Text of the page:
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Dev Med Child Neurol. 2010 Aug;52(8):767-72. doi: 10.1111/j.1469-8749.2009.03497.x. Epub 2009 Oct 23.

Hand movements at 3 months predict later hemiplegia in term infants with neonatal cerebral infarction.

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1
Department of Developmental Neuroscience, Scientific Institute Stella Maris, Calambrone, Pisa, Italy.

Abstract

AIM:

The aim of this study was to explore the predictive value of quantitative assessment of hand movements in 3-month-old infants after neonatal stroke.

METHOD:

Thirteen infants born at term (five females, eight males; mean gestational age 39.4wks, SD 1.19, range 37-41wks; mean birthweight 3240g, SD 203, range 2900-3570g) with neonatal arterial ischaemic cerebral infarction, and 13 healthy infants (mean gestational age 39.1wks, range 37-41wks, SD 1.26; mean birthweight 3190g, SD 259, range 2680-3490g) were enrolled in the study. The absolute frequency and the asymmetry of global hand opening and closing, wrist segmental movements, and independent digit movements were assessed from videotapes recorded at around 12 weeks. Neurological outcome was assessed when the infants were at least 18 months old using Touwen's neurological examination.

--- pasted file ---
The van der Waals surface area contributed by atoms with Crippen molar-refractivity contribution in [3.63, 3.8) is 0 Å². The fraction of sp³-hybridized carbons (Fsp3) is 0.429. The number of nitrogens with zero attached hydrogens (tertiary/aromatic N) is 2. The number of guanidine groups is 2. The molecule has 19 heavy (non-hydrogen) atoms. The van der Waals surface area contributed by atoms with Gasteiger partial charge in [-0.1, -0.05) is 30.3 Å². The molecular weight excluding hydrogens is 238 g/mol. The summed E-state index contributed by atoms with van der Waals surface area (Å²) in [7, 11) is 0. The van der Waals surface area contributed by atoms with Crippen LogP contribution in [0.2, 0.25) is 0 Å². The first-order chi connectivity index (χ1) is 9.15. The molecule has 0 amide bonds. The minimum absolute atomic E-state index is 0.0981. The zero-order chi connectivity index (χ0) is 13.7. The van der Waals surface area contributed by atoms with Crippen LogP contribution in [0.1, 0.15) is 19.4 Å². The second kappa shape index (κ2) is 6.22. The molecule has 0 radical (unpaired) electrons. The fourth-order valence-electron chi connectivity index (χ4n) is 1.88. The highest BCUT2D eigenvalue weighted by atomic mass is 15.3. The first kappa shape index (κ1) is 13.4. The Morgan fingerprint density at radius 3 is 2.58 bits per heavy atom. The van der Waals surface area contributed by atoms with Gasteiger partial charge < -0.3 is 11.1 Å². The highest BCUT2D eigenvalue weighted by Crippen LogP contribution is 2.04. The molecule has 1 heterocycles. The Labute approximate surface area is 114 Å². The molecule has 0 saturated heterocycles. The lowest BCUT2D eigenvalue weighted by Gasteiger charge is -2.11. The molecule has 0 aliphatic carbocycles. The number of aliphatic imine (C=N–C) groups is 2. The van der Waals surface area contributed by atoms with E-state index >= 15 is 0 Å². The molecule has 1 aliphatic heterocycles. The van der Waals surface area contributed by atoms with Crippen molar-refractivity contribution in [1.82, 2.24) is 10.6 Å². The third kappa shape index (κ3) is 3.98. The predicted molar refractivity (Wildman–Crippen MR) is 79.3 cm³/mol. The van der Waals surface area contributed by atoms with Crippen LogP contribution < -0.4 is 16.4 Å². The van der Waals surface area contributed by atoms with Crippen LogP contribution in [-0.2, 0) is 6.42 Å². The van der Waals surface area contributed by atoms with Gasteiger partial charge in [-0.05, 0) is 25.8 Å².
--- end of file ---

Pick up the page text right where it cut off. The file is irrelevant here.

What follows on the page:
RESULTS:

Five of the 13 infants with neonatal stroke had normal neurological development, and eight had hemiplegia. Asymmetry of wrist segmental movements and the absolute frequency of independent digit movements were significantly different between infants with and without hemiplegia (p=0.006 and p=0.008, respectively). No differences were found in global hand movements.

INTERPRETATION:

We propose that the observed abnormalities of hand movements are the result of two different mechanisms: direct disruption of the corticospinal projection to the spinal cord, and altered modulation of the central pattern generators of general movements.

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